Name That Meat Slicer

Meat slicers and produce scales have a larger role in graphic design history than you might think. For instance, the Dutch modernist designer Paul Hendrikus Schuitema promoted the modern sensibility through his advertising and catalog work for Berkel, the company founded by the meat-slicing inventor Wilhelm Van Berkel. The Berkel meat slicer invention revolutionized the butcher’s trade. And Schuitema’s typography is as fresh today as it was when it emerged from his creative oven.

 

Although meat slicing and weighing equipment did not, as a rule, get the New Typography treatment, the hardware was adorned with lovely typographic treatments done by anonymous drafts-persons who worked for their respective companies. The decals below are some of those examples.

See Wednesday’s Nightly Daily Heller on Shepard Fairey’s Fair Use Decision.

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For more Steven Heller, check out Texts on Type: Critical Writings on Typography, one of the many Heller titles available at MyDesignShop.com.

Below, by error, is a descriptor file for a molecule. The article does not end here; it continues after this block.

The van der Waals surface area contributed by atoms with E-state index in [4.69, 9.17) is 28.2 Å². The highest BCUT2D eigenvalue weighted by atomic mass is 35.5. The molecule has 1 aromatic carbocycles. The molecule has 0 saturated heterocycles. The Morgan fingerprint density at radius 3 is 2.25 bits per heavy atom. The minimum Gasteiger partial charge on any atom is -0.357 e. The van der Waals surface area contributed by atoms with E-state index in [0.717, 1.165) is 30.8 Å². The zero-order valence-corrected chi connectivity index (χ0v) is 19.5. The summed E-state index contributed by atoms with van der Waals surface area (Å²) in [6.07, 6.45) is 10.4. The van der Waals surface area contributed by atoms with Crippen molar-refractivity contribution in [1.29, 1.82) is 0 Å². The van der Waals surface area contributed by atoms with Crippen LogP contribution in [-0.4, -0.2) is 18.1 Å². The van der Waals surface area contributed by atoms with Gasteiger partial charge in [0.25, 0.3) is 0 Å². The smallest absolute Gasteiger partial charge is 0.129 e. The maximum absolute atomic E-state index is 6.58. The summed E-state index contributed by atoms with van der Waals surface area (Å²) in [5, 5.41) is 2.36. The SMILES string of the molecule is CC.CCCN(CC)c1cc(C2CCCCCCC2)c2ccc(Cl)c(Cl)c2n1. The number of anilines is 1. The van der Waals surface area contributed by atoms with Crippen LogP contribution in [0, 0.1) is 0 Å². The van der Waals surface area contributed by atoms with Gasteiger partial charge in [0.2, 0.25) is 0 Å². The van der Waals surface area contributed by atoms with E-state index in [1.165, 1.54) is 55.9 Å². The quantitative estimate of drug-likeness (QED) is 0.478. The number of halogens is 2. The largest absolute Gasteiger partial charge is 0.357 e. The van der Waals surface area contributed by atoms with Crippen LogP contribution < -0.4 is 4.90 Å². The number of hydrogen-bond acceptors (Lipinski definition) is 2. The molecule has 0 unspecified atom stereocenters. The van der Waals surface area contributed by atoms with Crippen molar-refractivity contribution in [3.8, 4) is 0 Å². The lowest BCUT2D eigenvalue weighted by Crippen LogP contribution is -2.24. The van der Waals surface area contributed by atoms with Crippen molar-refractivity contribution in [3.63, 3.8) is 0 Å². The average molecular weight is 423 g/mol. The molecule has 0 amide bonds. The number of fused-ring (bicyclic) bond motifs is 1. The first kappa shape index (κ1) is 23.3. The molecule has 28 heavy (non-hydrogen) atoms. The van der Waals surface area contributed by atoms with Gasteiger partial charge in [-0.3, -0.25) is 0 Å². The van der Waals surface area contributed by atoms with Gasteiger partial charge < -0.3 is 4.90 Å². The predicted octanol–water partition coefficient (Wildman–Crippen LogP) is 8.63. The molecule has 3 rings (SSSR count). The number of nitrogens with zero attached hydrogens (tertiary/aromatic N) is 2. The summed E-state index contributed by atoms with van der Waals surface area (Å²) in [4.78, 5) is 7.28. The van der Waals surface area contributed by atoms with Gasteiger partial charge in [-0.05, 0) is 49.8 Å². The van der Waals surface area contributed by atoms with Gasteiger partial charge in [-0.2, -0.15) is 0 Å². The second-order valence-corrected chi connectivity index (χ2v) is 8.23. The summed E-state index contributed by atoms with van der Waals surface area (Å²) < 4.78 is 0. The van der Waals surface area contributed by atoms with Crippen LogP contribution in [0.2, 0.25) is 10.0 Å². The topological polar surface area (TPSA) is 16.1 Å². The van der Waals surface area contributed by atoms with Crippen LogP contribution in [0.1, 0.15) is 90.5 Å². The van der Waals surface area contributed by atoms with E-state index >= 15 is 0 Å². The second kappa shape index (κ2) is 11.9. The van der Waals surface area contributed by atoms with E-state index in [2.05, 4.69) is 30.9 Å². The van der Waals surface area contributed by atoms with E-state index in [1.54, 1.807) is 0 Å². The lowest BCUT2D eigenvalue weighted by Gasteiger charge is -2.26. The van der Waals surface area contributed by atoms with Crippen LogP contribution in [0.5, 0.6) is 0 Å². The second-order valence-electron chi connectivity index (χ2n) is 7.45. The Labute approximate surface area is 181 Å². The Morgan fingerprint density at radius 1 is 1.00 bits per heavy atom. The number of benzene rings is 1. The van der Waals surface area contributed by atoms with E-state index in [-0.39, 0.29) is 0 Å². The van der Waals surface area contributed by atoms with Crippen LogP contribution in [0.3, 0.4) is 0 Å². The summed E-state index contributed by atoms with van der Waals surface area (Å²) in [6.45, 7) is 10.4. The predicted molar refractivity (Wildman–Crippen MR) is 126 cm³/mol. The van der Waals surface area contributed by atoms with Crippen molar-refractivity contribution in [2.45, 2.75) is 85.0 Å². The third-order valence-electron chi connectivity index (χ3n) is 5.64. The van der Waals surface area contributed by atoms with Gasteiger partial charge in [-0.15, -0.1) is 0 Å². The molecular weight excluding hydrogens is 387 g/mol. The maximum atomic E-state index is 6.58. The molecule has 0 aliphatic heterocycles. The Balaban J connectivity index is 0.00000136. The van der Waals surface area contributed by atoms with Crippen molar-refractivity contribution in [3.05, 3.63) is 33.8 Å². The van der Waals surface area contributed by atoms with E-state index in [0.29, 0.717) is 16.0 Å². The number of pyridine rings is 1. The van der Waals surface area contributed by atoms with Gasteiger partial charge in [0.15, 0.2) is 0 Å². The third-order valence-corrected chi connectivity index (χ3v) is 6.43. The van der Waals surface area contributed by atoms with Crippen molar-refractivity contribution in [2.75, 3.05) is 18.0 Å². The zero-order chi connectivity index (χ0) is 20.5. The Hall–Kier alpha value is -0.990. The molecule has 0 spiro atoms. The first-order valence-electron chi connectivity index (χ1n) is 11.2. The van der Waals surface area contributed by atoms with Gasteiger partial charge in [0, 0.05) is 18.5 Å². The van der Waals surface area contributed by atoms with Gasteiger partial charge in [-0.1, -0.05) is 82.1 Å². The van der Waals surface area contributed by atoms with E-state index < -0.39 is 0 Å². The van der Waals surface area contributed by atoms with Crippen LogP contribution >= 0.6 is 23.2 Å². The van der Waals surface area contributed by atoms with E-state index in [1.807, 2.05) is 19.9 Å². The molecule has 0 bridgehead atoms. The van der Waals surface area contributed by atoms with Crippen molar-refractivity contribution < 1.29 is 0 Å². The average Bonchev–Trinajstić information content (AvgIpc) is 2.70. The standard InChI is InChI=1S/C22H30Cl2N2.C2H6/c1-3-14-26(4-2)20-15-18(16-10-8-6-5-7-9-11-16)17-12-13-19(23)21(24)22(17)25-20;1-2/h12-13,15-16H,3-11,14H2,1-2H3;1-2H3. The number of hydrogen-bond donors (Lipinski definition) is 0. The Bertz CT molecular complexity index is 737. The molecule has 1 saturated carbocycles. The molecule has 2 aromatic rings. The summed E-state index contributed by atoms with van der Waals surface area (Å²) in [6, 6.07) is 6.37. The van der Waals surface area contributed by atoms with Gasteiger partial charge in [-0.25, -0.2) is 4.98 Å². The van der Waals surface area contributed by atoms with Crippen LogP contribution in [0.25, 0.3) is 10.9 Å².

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  1. Steven Heller,I enjoyed your talk on Wednesday evening in St.Paul.I want to tell you I was touched by your thoughts on the loss of your oak and your giant willow. (Daily Heller, Sept. 6). The presence and graphics of trees – in all kinds of light in all seasons is a pleasure. They can also be portals for awareness of mortality and change. Monet could see it. My wife and I worked and lived in New York from ‘76 to ‘92. My wife had a scholarship to Parson’s. I was an designer. We had a small one bedroom walk-up on Washington Place, a block and a half west of Washington Square in the Village. It was wonderful. Evening classes at SVA. Bread from Balducci’s. Roast chicken from Jefferson market. City views. You called me in for an interview once. I had dropped off my portfolio at the Times. We had a portfolio review and a brief talk. Nothing came of it but still – Thank you for that call.So be well. Thank you for all your work. Mark ShaferArt DirectorFederal Reserve Bank of Minneapolis